Celtic Inspiration: Using Folklore Characters in Creative Fiction
Updated: 7 days ago
Caradonn stumbled out of the barn, the milk pail he struggled to carry nearly obscuring his two-foot-three body, his dark eyes bulging with effort. An oversized nose protruded over the pail’s lid. His two long arms wrapped around the metal container. Entangled in their red hair were bits of leaves, straw, and other debris. Two large feet with claw-like nails flopped around under the pail, and milk splashed to each side, falling on the path as he plodded his way towards the house.
Watching him through the kitchen window, Colm hissed, “He goes soon or I’ll murder him.”
Beanna laid her warm hand on his shoulders. “You can’t just tell a grogoch to go. Not without being cursed. But we’ll find a way.”
I wrote that opening for a short story called “The Grogoch Dilemma.” The idea for the story came to me after I had done some research on unusual Celtic folklore characters for a post I was writing for this blog. Grogochs are Irish house faeries similar to the better-known Scottish Brownie. But Brownies are industrious and do household chores at night while the family sleeps. In contrast, grogochs work in the daytime, in the midst of the family, getting underfoot and making nuisances of themselves. The description of these faeries so stole my heart that I wanted to write a story with a misunderstood grogoch as the main character. So, I invented Caradonn and the story just flowed from there.
And that’s what I want to share this week: how you can use a Celtic folklore character either as inspiration for a story or use it to develop a fictional character based on a folklore archetype. To demonstrate, I will use characters from my just-completed YA fantasy novel, Music of Dragons. The story is set in Cu Tailte, a land with a mix of magical races. By “races,” I mean faeries, trolls, goblins, and so forth. Below are some of the characters from the story and the Celtic folklore beings from which I drew inspiration.
It would just be wrong for a Celtic folklore-based novel not to have faeries. When you study Celtic folklore, you discover that most of the characters in it are faeries. Not all, but most. Now anyone who’s read this blog for a while knows I’m not talking about pretty butterfly beings or cute little Disney princesses with wings. Celtic faeries come in all sorts of sizes and all manner of appearance. Some of them are nasty and some are downright scary. And not all Celtic faeries have wings. In fact, most don’t.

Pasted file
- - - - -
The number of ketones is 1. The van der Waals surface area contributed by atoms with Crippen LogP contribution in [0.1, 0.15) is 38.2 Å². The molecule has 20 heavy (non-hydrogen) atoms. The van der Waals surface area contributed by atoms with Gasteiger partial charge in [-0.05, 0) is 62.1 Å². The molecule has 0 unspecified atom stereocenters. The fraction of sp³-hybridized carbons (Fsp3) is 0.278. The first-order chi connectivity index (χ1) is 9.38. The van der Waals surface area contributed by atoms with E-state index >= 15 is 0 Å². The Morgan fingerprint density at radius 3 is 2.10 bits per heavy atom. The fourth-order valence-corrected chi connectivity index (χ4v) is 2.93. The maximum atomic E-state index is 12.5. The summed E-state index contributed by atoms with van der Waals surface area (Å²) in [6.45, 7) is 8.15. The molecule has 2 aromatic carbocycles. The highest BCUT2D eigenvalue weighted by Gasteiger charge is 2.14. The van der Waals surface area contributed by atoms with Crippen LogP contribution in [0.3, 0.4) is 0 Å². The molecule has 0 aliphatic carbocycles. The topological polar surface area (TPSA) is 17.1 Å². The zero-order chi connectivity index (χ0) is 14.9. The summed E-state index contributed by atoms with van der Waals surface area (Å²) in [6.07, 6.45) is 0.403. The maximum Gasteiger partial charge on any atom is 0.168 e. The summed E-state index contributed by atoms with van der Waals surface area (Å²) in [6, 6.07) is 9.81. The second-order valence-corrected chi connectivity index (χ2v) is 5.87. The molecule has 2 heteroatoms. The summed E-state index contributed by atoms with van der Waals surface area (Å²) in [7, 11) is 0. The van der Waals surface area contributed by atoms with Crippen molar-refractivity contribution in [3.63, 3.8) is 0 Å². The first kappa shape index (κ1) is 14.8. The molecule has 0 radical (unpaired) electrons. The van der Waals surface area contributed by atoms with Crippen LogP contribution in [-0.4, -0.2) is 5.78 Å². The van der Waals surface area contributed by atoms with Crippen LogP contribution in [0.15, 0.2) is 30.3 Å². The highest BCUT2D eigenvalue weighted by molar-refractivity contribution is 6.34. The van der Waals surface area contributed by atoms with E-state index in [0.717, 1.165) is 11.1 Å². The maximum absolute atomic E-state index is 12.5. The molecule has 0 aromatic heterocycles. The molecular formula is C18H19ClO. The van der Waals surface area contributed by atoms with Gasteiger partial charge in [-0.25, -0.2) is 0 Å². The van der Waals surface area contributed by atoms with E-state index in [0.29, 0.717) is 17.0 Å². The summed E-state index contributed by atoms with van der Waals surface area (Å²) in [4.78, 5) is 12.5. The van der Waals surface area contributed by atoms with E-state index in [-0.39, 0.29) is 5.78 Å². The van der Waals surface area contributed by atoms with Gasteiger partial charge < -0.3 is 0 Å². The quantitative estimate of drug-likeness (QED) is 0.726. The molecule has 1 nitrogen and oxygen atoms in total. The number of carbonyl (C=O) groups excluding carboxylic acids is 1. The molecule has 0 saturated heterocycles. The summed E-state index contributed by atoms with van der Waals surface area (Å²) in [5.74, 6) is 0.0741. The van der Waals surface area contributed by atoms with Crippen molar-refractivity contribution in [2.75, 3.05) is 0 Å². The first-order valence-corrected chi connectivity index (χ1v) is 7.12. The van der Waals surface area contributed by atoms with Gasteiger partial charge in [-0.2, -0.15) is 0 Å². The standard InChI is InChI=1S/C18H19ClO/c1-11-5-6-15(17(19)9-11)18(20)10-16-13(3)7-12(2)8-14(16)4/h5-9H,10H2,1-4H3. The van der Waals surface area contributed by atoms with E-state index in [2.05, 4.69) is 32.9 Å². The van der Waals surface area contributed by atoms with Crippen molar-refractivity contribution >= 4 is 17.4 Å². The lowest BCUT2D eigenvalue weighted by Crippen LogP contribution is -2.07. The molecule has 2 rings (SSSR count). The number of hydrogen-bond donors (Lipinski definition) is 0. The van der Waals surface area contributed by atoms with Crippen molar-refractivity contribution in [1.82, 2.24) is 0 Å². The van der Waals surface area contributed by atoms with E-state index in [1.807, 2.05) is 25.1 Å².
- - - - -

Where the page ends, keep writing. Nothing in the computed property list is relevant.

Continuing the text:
Cu Tailte is not a “fairyland.” As I said above, its population is made up of a mix of magical races. That said, faeries are the ruling class. For as far back as anyone can remember, until sixty ages ago, Cu Tailte was governed by a Faerie Queen. Sixty ages ago, a dragon killed Queen Eithne. Her council then had a coup. Now Cu Tailte is a former monarchy. But that’s a long story for another time. The important thing is that the faeries are still the dominant race and they come in many different types, from cute little Pixies (think Tinkerbell) to the tall, graceful Si Corchra. Cu Tailtan faeries not only range in size, they also range in social class. Most are commoners. Some have climbed the social ladder and now are on the Council or are members of the gentry. Then there are the Arda Si, wingless, human-sized faeries who form the aristocracy.
My main character, a sixteen-ages-old faerie named Siobhan Bla h’Eithne, is an Arda Si. She also is the great-granddaughter of the last Faerie Queen of Cu Tailte, Eithne Fis Gaela. Siobhan is about 5’4” in human measurements. She’s slender and has long, cinnamon-colored hair and green eyes. She is clever, adventurous, impatient, and has a penchant for getting herself in trouble. Since it is against Cu Tailtan law for anyone under age 18 to learn magical skills, Siobhan only has her innate magic. These include visions, the ability to unlock locks (though she can’t lock them again), and phenomenal balance. Her fourth and favorite magical gift is the ability to create thunderstorms. She delights in it, but she has been told it’s a dark art and she’s been forbidden to use it.
The idea for my novel began with one thought: “I wonder what it would be like for a teenager to have a banshee for a mother.” That led to other musings. Would she tell her friends at school, or would she try to keep that fact a secret? Would she be mortified by it? What would her mother’s temperament be? Would the daughter have to become a banshee too? Answering those questions, and others that followed led to my starting to write a short story. I quickly realized it needed to be a novel.